NEW VALAVANIS ROCK PLANTING

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NEW VALAVANIS ROCK PLANTING

Post  William N. Valavanis on Sat May 11, 2013 4:11 am

Beni Chidori Japanese maple, Acer palmatum 'Beni Chidori,' is a cultivar commonly trained for bonsai in Japan because of the intense red spring coloring of the new growth, delicate twigs, small foliage and ability to withstand pruning and container cultivation.

My multiple trunk specimen was originally started by air layering from a large garden tree. It was first established in a bonsai container for vigor. In 2009 after careful study one trunk was quite straight without movement, while the others had curved trunks and did not harmonize together. In April 2009, rather than pruning the straight trunk, it was air layered to create another bonsai. In July the rooted air layer was removed and planted directly into an oversized bonsai container for training.

A couple of weeks ago I figured out what to to with the multiple trunk Beni Chidori Japanese maple. Alone, it was not too refined and lacked the structure for my design concept for a refined bonsai. So it was planted on a curved rock where the stone was an integral part of the total bonsai form. Together both the multiple trunk tree and curved rock work together synergistically to create a pleasing bonsai form.

The straight trunk air layered section was beginning to develop into a bonsai form so it was transplanted into an appropriate bonsai container as well.

The early spring growth is an intense red and I got too busy transplanting and working on other trees and did not have time to photograph it at the appropriate time. Next season I'll try to photograph both bonsai at the correct time.

Bill


April 9, 2009 before air layering


Straight trunk being air layered


July 21, 2009 well rooted before removal


Removed


Initial potting


April 29, 2013


May 10, 2013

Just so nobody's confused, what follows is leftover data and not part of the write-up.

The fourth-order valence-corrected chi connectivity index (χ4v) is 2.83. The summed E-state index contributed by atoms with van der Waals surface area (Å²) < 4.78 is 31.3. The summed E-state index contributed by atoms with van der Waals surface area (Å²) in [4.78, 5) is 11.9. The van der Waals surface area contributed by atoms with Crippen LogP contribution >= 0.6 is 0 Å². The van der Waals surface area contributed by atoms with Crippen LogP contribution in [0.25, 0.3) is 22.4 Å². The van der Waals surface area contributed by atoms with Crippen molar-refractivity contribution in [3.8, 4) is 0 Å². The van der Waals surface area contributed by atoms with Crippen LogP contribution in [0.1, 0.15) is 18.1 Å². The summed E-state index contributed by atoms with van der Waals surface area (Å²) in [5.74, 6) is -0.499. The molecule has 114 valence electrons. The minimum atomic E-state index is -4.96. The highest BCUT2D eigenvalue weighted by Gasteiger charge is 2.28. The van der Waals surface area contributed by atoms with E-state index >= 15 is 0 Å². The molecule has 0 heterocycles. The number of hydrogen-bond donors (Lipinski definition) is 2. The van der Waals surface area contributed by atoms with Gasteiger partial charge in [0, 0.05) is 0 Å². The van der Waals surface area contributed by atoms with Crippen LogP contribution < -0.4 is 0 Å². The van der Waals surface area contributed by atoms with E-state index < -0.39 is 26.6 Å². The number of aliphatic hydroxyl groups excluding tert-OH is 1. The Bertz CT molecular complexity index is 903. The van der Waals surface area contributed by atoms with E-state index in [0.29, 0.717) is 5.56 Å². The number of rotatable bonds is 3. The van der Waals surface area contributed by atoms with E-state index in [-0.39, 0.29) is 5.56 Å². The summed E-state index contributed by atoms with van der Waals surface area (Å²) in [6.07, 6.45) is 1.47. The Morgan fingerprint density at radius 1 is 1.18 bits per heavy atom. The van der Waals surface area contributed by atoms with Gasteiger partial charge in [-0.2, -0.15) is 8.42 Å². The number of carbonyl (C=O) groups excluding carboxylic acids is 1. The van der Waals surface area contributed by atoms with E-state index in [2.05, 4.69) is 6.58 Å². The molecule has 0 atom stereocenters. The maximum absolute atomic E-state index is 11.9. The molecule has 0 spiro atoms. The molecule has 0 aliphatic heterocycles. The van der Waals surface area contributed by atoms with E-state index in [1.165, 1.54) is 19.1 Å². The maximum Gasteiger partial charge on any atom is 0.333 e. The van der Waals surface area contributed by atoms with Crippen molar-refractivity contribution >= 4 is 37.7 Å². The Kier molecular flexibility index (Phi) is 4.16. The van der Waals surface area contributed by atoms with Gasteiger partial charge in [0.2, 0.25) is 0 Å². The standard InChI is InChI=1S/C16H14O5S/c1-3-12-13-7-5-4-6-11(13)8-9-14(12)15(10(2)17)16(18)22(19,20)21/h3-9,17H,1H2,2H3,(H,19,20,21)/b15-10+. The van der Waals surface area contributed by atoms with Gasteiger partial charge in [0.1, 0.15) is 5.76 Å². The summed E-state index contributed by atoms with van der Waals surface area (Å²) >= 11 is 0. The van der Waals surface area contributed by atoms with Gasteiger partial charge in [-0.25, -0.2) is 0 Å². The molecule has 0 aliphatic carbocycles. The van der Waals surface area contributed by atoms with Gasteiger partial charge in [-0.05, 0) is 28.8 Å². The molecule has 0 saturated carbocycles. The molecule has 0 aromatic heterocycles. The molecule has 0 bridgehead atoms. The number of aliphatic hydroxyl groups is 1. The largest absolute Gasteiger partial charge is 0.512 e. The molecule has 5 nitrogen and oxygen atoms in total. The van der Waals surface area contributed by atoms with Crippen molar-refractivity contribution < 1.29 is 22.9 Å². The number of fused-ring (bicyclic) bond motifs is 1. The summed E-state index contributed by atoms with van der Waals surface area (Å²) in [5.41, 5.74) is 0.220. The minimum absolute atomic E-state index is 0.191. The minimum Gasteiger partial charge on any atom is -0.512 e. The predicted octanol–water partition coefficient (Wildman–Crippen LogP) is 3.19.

April 29, 2013 planted on curved rock


May 10, 2013


















William N. Valavanis
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Re: NEW VALAVANIS ROCK PLANTING

Post  Todd Ellis on Sat May 11, 2013 11:56 am

Very nice composition; tree and stone together ... it has a very natural feel to it. Is that a New York stone?
Todd

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Re: NEW VALAVANIS ROCK PLANTING

Post  drgonzo on Sat May 11, 2013 4:03 pm

The air layer is turning into quite a nice tree in his own right.

I look forward to seeing both next weekend.
-Jay

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Re: NEW VALAVANIS ROCK PLANTING

Post  Andrew Legg on Sat May 11, 2013 6:07 pm

Good job Bill! I really like what you've done here. I'm slowly trying to work on growing Japanese Maples here in Cape Town, but we have SO much wind and our winters are not that cold, so trees don't rest well. I'm envious! Smile

Cheers,

Andrew

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Re: NEW VALAVANIS ROCK PLANTING

Post  AdamJonas on Sat May 11, 2013 7:36 pm

It's a great history and nice trees. The most I like topics like this!

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Re: NEW VALAVANIS ROCK PLANTING

Post  William N. Valavanis on Sat May 11, 2013 10:44 pm

I'm pleased some people like my new rock planting. I'm not certain where the rock came from, but probably New York State.